- NAME: William J. Brennan Jr.
- OCCUPATION: Supreme Court Justice
- BIRTH DATE: April 25, 1906
- DEATH DATE: July 24, 1997
- EDUCATION: University of Pennsylvania, Wharton School of Commerce and Finance, Harvard Law School, Barringer High School
- PLACE OF BIRTH: Newark, New Jersey
- PLACE OF DEATH: Arlington, Virginia
- Full Name: William Joseph Brennan Jr.
- AKA: William Joseph Brennan
- AKA: William J. Brennan Jr.
- AKA: William Brennan
- AKA: William J. Brennan
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William J. Brennan Jr. was a liberal associate justice of the Supreme Court, having served on the bench for more than 33 years.
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Born on April 25, 1906, in Newark, New Jersey, William J. Brennan Jr. attended Harvard Law School and established a career as a trial lawyer. He later worked as a judge for his home state in various courts and was appointed to the Supreme Court by President Dwight D. Eisenhower in the mid-1950s. Brennan established a humanistic record that supported individual rights. He died on July 24, 1997, in Arlington, Virginia.
"The genius of the Constitution rests not in any static meaning it might have had in a world that is dead and gone, but in the adaptability of its great principles to cope with current problems and current needs."
"[If] the right to privacy means anything, it is the right of the individual, married or single, to be free from unwanted governmental intrusions into matters so fundamentally affecting a person as whether to bear or beget a child."
"Welfare, by meeting the basic demands of subsistence, can help bring within the reach of the poor the same opportunities that are available to others to participate meaningfully in the life of the community."
"Welfare guards against the societal malaise that may flow from a widespread sense of unjustified frustration and insecurity. Public assistance, then, is not mere charity, but a means to 'promote the general Welfare, and secure the blessings of Liberty to ourselves and our posterity.'"
"If due process values are to be preserved in the bureaucratic state of the late 20th century, it may be essential that officials possess passion—the passion that puts them in touch with the dreams and disappointments of those with whom they deal, the passion that understands the pulse of life beneath the official version of events."
"Due process asks whether government has treated someone fairly, whether individual dignity has been honored, whether the worth of an individual has been acknowledged."
"If there is a bedrock principle underlying the First Amendment, it is that the Government may not prohibit the expression of an idea simply because society finds the idea itself offensive or disagreeable.'"
"In all candor we must concede that part of this egalitarianism in America has been more pretension than realized fact. But we are an aspiring people, a people with faith in progress. Our amended Constitution is the lodestar for our aspirations."
William Joseph Brennan Jr. was born in Newark, New Jersey, on April 25, 1906, with his parents immigrating to North America from County Roscommon, Ireland. The second of eight children, he went on to attend the University of Pennsylvania's Wharton School of Commerce and Finance before entering Harvard Law School, where he graduated in 1931. Brennan was admitted to the bar the following year and joined a New Jersey law firm, handling labor trials.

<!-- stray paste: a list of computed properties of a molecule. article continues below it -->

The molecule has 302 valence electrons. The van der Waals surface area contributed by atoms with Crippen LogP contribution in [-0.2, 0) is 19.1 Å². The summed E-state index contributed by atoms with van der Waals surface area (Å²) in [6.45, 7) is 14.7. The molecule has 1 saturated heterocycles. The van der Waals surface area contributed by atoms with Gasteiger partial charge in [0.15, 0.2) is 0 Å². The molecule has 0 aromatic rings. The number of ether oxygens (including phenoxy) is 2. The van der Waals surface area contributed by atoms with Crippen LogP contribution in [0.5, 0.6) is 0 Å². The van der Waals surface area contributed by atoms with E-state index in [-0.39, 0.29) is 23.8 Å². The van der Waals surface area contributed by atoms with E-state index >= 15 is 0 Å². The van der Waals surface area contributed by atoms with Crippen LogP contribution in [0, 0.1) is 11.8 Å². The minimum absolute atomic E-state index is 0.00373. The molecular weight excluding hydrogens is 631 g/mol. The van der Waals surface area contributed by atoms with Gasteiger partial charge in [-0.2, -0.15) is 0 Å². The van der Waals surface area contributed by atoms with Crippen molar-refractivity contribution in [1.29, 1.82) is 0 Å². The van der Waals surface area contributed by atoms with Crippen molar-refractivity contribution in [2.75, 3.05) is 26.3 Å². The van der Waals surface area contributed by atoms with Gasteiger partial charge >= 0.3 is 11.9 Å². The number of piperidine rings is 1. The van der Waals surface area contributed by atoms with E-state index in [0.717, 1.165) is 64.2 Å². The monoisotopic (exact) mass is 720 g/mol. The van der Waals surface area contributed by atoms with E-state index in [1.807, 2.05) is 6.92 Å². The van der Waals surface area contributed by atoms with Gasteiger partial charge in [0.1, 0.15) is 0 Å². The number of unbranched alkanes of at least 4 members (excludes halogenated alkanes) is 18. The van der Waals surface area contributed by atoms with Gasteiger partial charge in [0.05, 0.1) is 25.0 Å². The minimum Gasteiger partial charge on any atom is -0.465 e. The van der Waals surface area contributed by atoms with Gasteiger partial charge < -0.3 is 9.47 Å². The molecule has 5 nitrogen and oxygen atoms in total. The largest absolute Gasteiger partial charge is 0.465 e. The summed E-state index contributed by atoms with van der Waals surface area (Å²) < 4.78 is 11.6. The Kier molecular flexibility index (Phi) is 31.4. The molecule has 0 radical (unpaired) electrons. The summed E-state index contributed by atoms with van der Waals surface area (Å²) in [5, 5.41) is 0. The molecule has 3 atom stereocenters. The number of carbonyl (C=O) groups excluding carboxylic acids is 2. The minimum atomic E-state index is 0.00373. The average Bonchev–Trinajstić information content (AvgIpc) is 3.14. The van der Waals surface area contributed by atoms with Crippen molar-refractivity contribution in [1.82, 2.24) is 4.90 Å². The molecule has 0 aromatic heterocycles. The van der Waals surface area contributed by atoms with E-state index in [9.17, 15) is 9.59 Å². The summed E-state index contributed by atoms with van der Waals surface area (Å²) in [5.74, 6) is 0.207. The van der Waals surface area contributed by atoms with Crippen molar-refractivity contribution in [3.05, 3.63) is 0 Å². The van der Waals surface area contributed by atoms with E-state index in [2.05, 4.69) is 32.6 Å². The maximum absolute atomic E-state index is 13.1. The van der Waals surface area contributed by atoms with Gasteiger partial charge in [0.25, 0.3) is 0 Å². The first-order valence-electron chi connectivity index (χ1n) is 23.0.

He married Marjorie Leonard as a college undergrad, with the couple going on to have three children.
Brennan served in World War II, earning the rank of colonel as well as a Legion of Merit award. He returned to private practice and by the end of the 1940s accepted a Superior Court judge position offered by Governor Alfred E. Driscoll.
Brennan became known and lauded for his court procedural reforms, eventually appointed to his state's supreme court and garnering attention in Washington, D.C. The Democratic judge was appointed to the Supreme Court by President Dwight D. Eisenhower, a Republican, in what was seen as a nonpartisan move, with Brennan confirmed to his seat in 1957.
Brennan had a humanist vision for the law, believing in the fundamental rights of individuals, with Supreme Court analysts considering his decisions highly influential. He supported decisions that were in favor of U.S. citizens having the right to petition the federal court system; Brennan was also a major advocate of individuals having appropriate due process when it comes to government bureaucracy, as in the 1970 case of Goldberg v. Kelly, establishing the right of a hearing before welfare benefits can be cut.
He was also known for the 1964 New York Times v. Sullivan decision, which stated that the press can only be found potentially libelous if there's malicious intent behind the sharing of wrong information.
Brennan also supported court rulings that supported Affirmative Action programs, gender equality and a woman's right to choose. An avowed Roman Catholic, Brennan nonetheless believed in the importance of a division between church and state. And along with fellow jurist Thurgood Marshall, he was adamantly against the death penalty, citing its Constitutional violations and backing the 1972 Furman v. Georgia decision.
Brennan's wife died in 1982, and he married shortly thereafter to his secretary, Mary Fowler. He retired from his court duties in July, 1990 after suffering a second stroke, having served on the court for more than 33 years. More than 1,300 Supreme Court opinions bear Brennan's name, and he was liked even by his adversaries due to his reported fairness, kindness and powerful skills of diplomacy.
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